Loneliness can tax the Immune System

Interesting research has been conducted by investigators from the Ohio State University. The research links loneliness to a number of dysfunctional immune responses which suggests loneliness may adversely affect overall health. The results were based on a series of studies on two different groups: 1) a healthy group of overweight middle-aged adults and 2) a group of breast cancer survivors with an average age of 51. Loneliness was measured using the UCLA Loneliness Scale. The researchers measured presence of antibodies against Epstein-Barr virus and cytomegalovirus in the breast cancer survivor group with 200 participants. Lonelier participants were found to have higher levels of antibodies against cytomegalovirus compared to less lonely participants. Further, those higher antibody levels were related to more depression, pain, and fatigue symptoms. No difference was found for Epstein-Barr virus antibody levels. Previous research has shown that stress … Read more

Long Term Consequences of Traumatic Brain Injury (TBI)

An interesting article appears in the journal PLOS ONE looking at the consequences of traumatic brain injury (TBI) using rate models. The researchers used rat models and found that overtime TBI results in progressive brain deterioration characterized by elevated inflammation and suppressed cell regeneration. Long-term neurological deficits from TBI related to inflammation may cause more severe secondary injuries and even predispose people to neurodegenerative diseases later in life. Traumatic brain injuries are important to study since troops in the U.S. military have increasingly suffered TBI from improvised explosive devices. One of the coauthors from the journal article (Dr. Paul R. Sanberg) says “Progressive injury to hippocampal, cortical and thalamic regions contributes to long-term cognitive damage post-TBI. Both military and civilian patients have shown functional and cognitive deficits resulting from TBI.” In the study researchers looked at different parts of the … Read more

Fish Oil to Help Periodontal Disease

I have previously discussed in this post http://blog.teethremoval.com/omega-3-fatty-acids-inversely-proportional-to-periodontitis/ that you should be taking omega 3 fatty acids such as fish oil regularly. This is because omega 3 fatty acids have been found to be inversely associated with periodontitis which is inflammation of the tissue surrounding the teeth. Recently researchers in Australia reviewed evidence from eight unique studies that involved humans to evaluate whether fish oil supplementation could be an adjunct therapy for periodontitis. Their review of these studies showed that improvements in clinical measures were common in all studies, but were scientifically significant in two that used a combination of fish oil and aspirin. Although not conclusive, intake of fish oil is recommended for health benefits which extend beyond just your teeth. Dr. Alison Coates from the University of South Australia says: “I would recommend that people ensure they have a … Read more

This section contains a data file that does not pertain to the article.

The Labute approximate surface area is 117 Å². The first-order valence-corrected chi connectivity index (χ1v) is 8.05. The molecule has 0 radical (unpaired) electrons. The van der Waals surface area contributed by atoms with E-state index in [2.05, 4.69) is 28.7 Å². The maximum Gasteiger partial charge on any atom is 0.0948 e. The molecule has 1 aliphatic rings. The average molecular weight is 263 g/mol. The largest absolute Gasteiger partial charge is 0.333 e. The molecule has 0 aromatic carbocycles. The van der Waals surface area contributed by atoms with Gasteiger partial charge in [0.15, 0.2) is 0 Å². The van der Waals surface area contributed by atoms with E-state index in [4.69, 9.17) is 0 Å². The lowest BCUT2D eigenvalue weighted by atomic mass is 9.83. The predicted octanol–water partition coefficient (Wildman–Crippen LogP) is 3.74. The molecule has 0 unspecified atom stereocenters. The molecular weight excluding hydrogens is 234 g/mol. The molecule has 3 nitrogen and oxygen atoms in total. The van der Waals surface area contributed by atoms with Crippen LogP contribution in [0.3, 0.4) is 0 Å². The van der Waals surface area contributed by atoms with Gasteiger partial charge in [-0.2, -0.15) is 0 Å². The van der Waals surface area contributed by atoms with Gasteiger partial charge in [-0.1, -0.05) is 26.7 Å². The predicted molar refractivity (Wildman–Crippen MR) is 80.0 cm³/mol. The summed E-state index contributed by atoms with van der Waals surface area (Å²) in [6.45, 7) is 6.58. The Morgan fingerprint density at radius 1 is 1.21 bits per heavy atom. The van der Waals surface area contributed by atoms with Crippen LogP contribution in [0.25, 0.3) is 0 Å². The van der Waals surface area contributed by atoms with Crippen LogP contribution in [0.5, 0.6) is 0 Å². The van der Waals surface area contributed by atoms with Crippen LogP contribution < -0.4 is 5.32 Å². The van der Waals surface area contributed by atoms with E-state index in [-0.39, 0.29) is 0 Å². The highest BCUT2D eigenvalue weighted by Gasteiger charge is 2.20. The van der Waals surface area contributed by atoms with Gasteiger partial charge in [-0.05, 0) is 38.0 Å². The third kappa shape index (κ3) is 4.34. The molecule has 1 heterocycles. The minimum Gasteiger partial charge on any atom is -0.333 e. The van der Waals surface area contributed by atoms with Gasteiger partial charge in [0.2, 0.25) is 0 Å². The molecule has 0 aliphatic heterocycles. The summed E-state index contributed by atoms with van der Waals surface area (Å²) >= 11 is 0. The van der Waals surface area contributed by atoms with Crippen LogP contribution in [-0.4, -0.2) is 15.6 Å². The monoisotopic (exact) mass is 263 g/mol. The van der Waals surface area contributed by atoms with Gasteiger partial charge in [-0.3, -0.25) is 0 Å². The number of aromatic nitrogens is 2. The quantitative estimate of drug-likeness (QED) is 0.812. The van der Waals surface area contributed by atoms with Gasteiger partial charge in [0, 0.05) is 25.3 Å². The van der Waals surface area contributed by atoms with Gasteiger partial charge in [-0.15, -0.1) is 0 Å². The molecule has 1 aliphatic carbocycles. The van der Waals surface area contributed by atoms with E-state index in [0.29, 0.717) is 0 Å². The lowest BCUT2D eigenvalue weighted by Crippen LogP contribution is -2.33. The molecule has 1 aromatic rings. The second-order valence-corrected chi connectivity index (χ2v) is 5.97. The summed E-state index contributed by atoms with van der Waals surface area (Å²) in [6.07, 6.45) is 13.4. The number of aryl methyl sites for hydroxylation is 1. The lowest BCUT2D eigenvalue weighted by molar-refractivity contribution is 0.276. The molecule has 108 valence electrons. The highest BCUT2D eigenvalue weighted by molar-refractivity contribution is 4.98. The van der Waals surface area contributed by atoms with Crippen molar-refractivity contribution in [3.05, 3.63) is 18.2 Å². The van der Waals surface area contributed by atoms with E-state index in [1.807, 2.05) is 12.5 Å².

The Body Fights Gum Disease Better When You Are Not Fat

An interesting study was conducted by researchers at Case Western Reserve University School of Dental Medicine. The study included 31 obese people with gum disease. Half of those in the group with an average BMI of 39 had gastric bypass surgery and had had fat cells from the abdomen removed. This half did better than a control group of people with an average BMI of 35 who did not have gastric bypass surgery or had fat removed. It was stated that “All study participants underwent nonsurgical periodontal treatments of scaling/root planing and oral hygiene instructions for home care. While both groups showed improvement, the surgery group did even better on the measures for periodontal attachment, bleeding, probing depths and plaque levels.” Periodontal disease is a potential risk of keeping wisdom teeth and is discussed in more detail over at http://www.teethremoval.com/risks_of_keeping_wisdom_teeth.html. Periodontal disease has … Read more

Periodontal disease may associate with breast cancer

An interesting study was published in Breast Cancer Res Treat (vol 127, pages 497 – 502, 2011) titled “Periodontal disease may associate with breast cancer,” by Birgitta Soder and et al. The study evaluated the association between periodontal disease and the incidence of breast cancer in a prospective study of 3273 randomly selected subjects aged 30 to 40 at baseline. The authors open by discussing how periodontal disease is characterized by chronic infection and inflammation leading to destruction of the bone surrounding the teeth. Some studies estimate that between 15 to 35% of the adult population in industrialized countries suffers from periodontal disease. Periodontal disease is initiated by a biofilm of bacteria on the teeth which triggers an immune-inflammatory response in the adjacent host tissues. Periodontal disease is of particular importance when considering whether or not to have wisdom teeth … Read more